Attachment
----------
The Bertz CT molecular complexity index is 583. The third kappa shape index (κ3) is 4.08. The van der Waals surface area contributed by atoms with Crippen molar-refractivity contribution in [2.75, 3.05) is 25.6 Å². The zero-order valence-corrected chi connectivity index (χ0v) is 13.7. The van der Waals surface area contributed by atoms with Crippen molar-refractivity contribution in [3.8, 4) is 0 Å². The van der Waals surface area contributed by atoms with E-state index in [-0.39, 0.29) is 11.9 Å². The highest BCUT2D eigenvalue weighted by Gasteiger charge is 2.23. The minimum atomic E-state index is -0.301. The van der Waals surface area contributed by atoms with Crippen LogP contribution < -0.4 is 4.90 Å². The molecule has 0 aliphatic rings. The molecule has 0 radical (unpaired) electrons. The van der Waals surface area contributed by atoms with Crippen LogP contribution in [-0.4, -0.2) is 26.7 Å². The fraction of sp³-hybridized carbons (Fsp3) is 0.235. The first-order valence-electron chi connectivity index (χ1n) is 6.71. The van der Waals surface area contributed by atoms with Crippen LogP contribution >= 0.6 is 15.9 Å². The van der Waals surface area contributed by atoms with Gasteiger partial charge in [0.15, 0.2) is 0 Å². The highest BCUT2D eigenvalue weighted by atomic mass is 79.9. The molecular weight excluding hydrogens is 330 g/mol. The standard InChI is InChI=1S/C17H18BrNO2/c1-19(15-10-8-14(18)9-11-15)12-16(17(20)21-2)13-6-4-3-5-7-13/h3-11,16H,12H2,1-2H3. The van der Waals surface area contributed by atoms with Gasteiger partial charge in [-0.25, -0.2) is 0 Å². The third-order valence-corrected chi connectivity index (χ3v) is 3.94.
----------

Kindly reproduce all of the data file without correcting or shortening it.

The Bertz CT molecular complexity index is 583. The third kappa shape index (κ3) is 4.08. The van der Waals surface area contributed by atoms with Crippen molar-refractivity contribution in [2.75, 3.05) is 25.6 Å². The zero-order valence-corrected chi connectivity index (χ0v) is 13.7. The van der Waals surface area contributed by atoms with Crippen molar-refractivity contribution in [3.8, 4) is 0 Å². The van der Waals surface area contributed by atoms with E-state index in [-0.39, 0.29) is 11.9 Å². The highest BCUT2D eigenvalue weighted by Gasteiger charge is 2.23. The minimum atomic E-state index is -0.301. The van der Waals surface area contributed by atoms with Crippen LogP contribution < -0.4 is 4.90 Å². The molecule has 0 aliphatic rings. The molecule has 0 radical (unpaired) electrons. The van der Waals surface area contributed by atoms with Crippen LogP contribution in [-0.4, -0.2) is 26.7 Å². The fraction of sp³-hybridized carbons (Fsp3) is 0.235. The first-order valence-electron chi connectivity index (χ1n) is 6.71. The van der Waals surface area contributed by atoms with Crippen LogP contribution >= 0.6 is 15.9 Å². The van der Waals surface area contributed by atoms with Gasteiger partial charge in [0.15, 0.2) is 0 Å². The highest BCUT2D eigenvalue weighted by atomic mass is 79.9. The molecular weight excluding hydrogens is 330 g/mol. The standard InChI is InChI=1S/C17H18BrNO2/c1-19(15-10-8-14(18)9-11-15)12-16(17(20)21-2)13-6-4-3-5-7-13/h3-11,16H,12H2,1-2H3. The van der Waals surface area contributed by atoms with Gasteiger partial charge in [-0.25, -0.2) is 0 Å². The third-order valence-corrected chi connectivity index (χ3v) is 3.94.